27. 27.
    Simos T.E.: Optimizing a class of linear multi-step methods for the approximate solution of the radial Schrödinger equation and related problems with respect to phase-lag. Cent. Eur. J. Phys. 9(6), 1518–1535 (2011)CrossRefGoogle Scholar
  28. 28.
    Sakas D.P., Simos T.E.: A family of multiderivative methods for the numerical solution of the Schrödinger equation. J. Math. Chem. 37(3), 317–331 (2005)CrossRefGoogle Scholar
  29. 29.
    Van de Vyver H.: Phase-fitted and amplification-fitted two-step hybrid methods for y′′ = f(x, y). J. Comput. Appl. Math. 209(1), 33–53 (2007)CrossRefGoogle Scholar
  30. 30.
    Van de Vyver H.: An explicit Numerov-type method for second-order differential equations with oscillating solutions. Comput. Math. Appl. 53, 1339–1348 (2007)CrossRefGoogle Scholar
  31. 31.
    Simos T.E.: A new Numerov-type method for the numerical solution of the Schrödinger equation. J. Math. Chem. 46(3), 981–1007 (2009)CrossRefGoogle Scholar
  32. 32.
    Alolyan I., Simos T.E.: High algebraic order methods with vanished phase-lag and its first derivative for the numerical solution of the Schrödinger equation. J. Math. Chem. 48(4), 925–958 (2010)CrossRefGoogle Scholar
  33. 33.
    Alolyan I., Simos T.E.: Multistep methods with vanished phase-lag and its first and second derivatives for the numerical integration of the Schrödinger equation. J. Math. Chem. 48(4), 1092–1143 (2010)CrossRefGoogle Scholar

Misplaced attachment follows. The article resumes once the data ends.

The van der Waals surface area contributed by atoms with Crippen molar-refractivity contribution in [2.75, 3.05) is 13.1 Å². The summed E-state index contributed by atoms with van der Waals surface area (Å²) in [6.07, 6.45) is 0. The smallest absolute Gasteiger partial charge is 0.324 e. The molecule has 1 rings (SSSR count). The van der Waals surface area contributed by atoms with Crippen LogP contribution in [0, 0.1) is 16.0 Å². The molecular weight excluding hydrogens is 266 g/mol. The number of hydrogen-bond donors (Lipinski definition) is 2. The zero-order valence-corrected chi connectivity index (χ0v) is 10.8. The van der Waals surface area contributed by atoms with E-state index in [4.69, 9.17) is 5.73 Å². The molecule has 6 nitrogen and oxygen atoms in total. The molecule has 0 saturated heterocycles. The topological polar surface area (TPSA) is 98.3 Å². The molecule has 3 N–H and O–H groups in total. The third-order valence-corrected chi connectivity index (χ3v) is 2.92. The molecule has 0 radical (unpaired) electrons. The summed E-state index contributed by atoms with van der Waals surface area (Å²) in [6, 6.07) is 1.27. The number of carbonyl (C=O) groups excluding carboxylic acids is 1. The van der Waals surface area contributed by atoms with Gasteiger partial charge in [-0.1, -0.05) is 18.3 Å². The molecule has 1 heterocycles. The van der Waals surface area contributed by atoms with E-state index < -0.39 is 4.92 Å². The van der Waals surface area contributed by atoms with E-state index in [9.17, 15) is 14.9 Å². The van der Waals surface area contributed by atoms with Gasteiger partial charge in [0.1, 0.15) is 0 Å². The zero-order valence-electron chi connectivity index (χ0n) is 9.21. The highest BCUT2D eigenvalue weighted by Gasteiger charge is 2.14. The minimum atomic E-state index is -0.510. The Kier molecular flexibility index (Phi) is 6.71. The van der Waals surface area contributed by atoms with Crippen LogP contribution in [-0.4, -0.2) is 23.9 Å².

34. 34.
    Alolyan I., Simos T.E.: A family of eight-step methods with vanished phase-lag and its derivatives for the numerical integration of the Schrödinger equation. J. Math. Chem. 49(3), 711–764 (2011)CrossRefGoogle Scholar
  35. 35.
    Stavroyiannis S., Simos T.E.: Optimization as a function of the phase-lag order of nonlinear explicit two-step P-stable method for linear periodic IVPs. Appl. Numer. Math. 59(10), 2467–2474 (2009)CrossRefGoogle Scholar
  36. 36.
    T.E. Simos, Optimizing a hybrid two-step method for the numerical solution of the Schrödinger equation and related problems with respect to phase-lag. J. Appl. Math. 2012. doi: 10.1155/2012/420387
  37. 37.
    Konguetsof A.: A new two-step hybrid method for the numerical solution of the Schrödinger equation. J. Math. Chem. 47(2), 871–890 (2010)CrossRefGoogle Scholar
  38. 38.
    Tselios K., Simos T.E.: Symplectic methods for the numerical solution of the radial Shrödinger equation. J. Math. Chem. 34(1–2), 83–94 (2003)CrossRefGoogle Scholar
  39. 39.
    Tselios K., Simos T.E.: Symplectic methods of fifth order for the numerical solution of the radial Shrodinger equation. J. Math. Chem. 35(1), 55–63 (2004)CrossRefGoogle Scholar
  40. 40.
    Monovasilis T., Simos T.E.: New second-order exponentially and trigonometrically fitted symplectic integrators for the numerical solution of the time-independent Schrödinger equation. J. Math. Chem. 42(3), 535–545 (2007)CrossRefGoogle Scholar
  41. 41.
    Monovasilis T., Kalogiratou Z., Simos T.E.: Exponentially fitted symplectic methods for the numerical integration of the Schrödinger equation. J. Math. Chem. 37(3), 263–270 (2005)CrossRefGoogle Scholar